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Teens and Tournaments: Strategies for Optimising Recovery

By Rachael Pelly | Exercise Scientist | Kind of Sporty Instagram & Website


As a basketball parent, you’ve probably seen firsthand the toll that a gruelling competition schedule can take on a young athlete’s body. For them to perform at their best and avoid injuries, it’s vital to prioritise solid recovery strategies. In this blog post, we’ll take you through the best tournament recovery strategies proven to support your teen athlete’s health and wellbeing. And we’ll save you time by highlighting which strategies are more hype than help.


A well-rounded recovery plan addresses the build-up of fatigue and tissue damage, as well as replenishing the fluid and energy stores that have been depleted during competition. And while the ease of massage guns and foam rollers is highly appealing, there are no substitutes when it comes to the pillars of recovery:


1. Sleep - a hugely underrated strategy for recovery, and it’s completely free! Sleep is vital for clearing accumulated mental fatigue and facilitating muscle and soft tissue repair. The recommended amount of sleep for adolescents between 7 and 19 years is 8-9 hours per night. An extended pattern of less than 8 hours per night can significantly increase a teen athlete’s risk of musculoskeletal injury (1).


2. Nutrition and hydration - these play a key role in refuelling depleted energy stores, promoting musculoskeletal repair, and clearing waste products that accumulate during intense activity. A balanced diet that accounts for increases in activity levels ensures that athletes have all that they need to both perform and recover well (2).


3. Training load - athletic programs are purposefully designed to challenge and improve an athlete’s physical capabilities. Too little training can lead to a talented player missing out on key improvements, and too much training is a fast-track ticket to injuries and burnout. To support our athletes’ physical health their training load should be tailored according to the additional load during tournaments.


4. Stress levels - managing stress is more than just mindfulness exercises and scheduled ‘brain breaks’. To appropriately handle stress we need to recognise that it takes many forms. Exercise and training, academic studies, extracurricular demands, and relationship and family dynamics, among others, are all stressors that impact a young athlete’s ability to recover. Thoughtful planning in these areas and adequate downtime around the tournament schedule can set your athlete up for successful recovery.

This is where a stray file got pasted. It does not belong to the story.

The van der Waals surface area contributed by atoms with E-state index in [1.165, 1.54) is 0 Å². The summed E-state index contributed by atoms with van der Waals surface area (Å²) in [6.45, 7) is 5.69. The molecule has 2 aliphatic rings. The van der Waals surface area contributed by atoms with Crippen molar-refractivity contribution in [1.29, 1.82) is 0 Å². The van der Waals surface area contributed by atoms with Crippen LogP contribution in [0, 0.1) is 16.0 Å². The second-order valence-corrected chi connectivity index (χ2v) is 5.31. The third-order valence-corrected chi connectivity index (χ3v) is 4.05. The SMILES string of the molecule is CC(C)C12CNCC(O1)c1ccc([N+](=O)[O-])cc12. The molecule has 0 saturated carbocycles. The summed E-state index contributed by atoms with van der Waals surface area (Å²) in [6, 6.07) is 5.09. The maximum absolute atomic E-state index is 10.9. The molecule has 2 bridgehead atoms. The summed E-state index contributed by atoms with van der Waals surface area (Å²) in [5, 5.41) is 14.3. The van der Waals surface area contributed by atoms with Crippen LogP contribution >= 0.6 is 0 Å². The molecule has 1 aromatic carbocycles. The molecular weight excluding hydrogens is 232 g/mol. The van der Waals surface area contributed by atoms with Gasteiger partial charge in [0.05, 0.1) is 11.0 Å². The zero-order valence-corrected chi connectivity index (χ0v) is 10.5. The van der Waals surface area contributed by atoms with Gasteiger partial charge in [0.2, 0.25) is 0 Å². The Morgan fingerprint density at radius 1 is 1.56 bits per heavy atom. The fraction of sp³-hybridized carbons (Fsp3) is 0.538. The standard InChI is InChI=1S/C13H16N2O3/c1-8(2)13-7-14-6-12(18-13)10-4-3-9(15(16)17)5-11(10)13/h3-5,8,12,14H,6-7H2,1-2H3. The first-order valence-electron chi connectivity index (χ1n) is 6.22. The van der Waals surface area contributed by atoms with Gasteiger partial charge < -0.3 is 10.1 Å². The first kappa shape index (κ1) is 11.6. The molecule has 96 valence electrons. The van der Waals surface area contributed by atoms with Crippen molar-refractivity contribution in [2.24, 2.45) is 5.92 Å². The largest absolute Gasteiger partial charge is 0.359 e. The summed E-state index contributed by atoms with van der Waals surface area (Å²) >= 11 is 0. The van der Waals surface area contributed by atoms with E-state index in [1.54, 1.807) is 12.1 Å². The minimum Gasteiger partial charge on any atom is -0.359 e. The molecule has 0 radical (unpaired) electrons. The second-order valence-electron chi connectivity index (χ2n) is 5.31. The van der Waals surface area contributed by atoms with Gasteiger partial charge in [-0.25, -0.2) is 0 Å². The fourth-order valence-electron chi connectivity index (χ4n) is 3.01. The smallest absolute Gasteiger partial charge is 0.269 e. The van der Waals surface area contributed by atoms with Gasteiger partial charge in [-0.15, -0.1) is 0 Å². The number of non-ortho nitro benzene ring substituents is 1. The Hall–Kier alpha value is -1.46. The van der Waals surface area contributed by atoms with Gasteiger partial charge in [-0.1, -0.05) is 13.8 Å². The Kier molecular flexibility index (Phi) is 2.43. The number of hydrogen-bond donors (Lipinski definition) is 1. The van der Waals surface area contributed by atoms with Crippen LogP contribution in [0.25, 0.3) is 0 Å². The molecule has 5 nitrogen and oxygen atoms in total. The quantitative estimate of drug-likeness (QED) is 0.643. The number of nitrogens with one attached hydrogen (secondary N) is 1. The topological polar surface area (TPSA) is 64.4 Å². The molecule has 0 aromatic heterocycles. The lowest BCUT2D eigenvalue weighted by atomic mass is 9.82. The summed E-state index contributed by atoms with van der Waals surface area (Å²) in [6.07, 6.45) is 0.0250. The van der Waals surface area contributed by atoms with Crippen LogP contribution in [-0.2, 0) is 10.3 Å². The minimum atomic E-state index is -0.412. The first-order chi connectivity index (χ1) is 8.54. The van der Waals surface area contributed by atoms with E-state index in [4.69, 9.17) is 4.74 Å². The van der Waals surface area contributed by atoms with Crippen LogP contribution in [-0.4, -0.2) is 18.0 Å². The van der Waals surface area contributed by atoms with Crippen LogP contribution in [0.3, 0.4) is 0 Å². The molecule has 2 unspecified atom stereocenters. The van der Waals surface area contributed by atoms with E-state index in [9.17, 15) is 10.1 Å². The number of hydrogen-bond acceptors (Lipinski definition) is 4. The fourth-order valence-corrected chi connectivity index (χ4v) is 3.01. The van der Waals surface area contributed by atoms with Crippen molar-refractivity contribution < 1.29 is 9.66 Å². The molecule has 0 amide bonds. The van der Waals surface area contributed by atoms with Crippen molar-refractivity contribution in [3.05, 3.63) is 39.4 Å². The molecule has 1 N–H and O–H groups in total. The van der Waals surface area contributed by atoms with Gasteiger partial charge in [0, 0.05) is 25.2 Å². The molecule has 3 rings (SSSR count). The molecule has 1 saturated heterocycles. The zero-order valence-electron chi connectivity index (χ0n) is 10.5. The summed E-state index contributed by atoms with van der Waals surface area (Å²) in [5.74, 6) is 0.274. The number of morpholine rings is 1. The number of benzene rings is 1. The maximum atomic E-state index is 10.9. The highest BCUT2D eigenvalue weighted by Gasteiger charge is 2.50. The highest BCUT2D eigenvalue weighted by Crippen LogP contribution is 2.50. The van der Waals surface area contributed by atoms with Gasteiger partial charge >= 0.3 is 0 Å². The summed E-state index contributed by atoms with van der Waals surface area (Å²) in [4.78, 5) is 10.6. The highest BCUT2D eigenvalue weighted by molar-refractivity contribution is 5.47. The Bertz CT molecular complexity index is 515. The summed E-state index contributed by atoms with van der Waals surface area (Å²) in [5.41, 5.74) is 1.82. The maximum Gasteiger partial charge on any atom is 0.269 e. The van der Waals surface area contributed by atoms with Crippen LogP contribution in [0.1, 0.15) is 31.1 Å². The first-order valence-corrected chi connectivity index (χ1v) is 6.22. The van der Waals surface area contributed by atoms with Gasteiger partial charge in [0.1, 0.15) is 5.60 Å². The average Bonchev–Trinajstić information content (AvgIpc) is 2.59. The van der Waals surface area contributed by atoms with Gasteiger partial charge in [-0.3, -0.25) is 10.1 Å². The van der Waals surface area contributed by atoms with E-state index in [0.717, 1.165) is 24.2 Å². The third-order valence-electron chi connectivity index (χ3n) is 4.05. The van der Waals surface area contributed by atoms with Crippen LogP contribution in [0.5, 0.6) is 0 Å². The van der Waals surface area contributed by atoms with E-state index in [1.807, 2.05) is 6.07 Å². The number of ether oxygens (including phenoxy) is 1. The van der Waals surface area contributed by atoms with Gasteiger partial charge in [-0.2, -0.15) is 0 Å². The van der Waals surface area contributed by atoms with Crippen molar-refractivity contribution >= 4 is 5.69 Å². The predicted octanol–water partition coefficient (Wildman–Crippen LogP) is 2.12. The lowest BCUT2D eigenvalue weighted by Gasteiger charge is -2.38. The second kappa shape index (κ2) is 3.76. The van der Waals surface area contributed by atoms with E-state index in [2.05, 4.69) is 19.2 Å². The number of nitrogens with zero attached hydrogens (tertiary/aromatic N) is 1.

Most assume that recovery starts as soon as the final whistle sounds, but what happens in the lead-up to the tournament also has a drastic impact on how quickly an athlete bounces back. If a player goes into the tournament with a half-empty tank, not only will their performance be negatively impacted but they’ll take longer to get back to ‘full’. This analogy applies to each pillar of recovery. Below is a detailed recovery strategy for the days before and following a basketball tournament.


BEFORE Tournament

  • Sleep: Aim for 8-9hrs/night in the days leading up to the tournament. Nerves may sabotage sleep as the competition approaches, so avoid accumulating a sleep deficit in the days leading up to the tournament (1). Limiting screen time in the hour prior to sleep and incorporating muscle relaxation activities can assist athletes to fall asleep faster and easier (1).

  • Nutrition: focus on fluids (water) and ‘fuel’ foods to optimise stored energy levels. Fuel foods are meals that are rich in carbohydrates and low in fat alongside lean protein eg lasagna, pasta, burgers, or stir fry (2).

  • Training: reduce training load within the 48 hours prior to the tournament as training sessions within this period increase overuse injury risk during competition (3). Sometimes training is scheduled outside of the coach’s control eg. school sports commitments. Encourage your athlete to consider selecting sports other than basketball, this will reduce their overuse injury risk and could even enhance their athletic performance in the long run (4)

  • Stress: Consider the impact of school and extracurricular commitments eg assessments and paid work or volunteering schedules.


DURING Tournament

  • Sleep: prioritise achieving 9hrs of sleep at the end of a tournament match day especially if the tournament spans more than 1 day.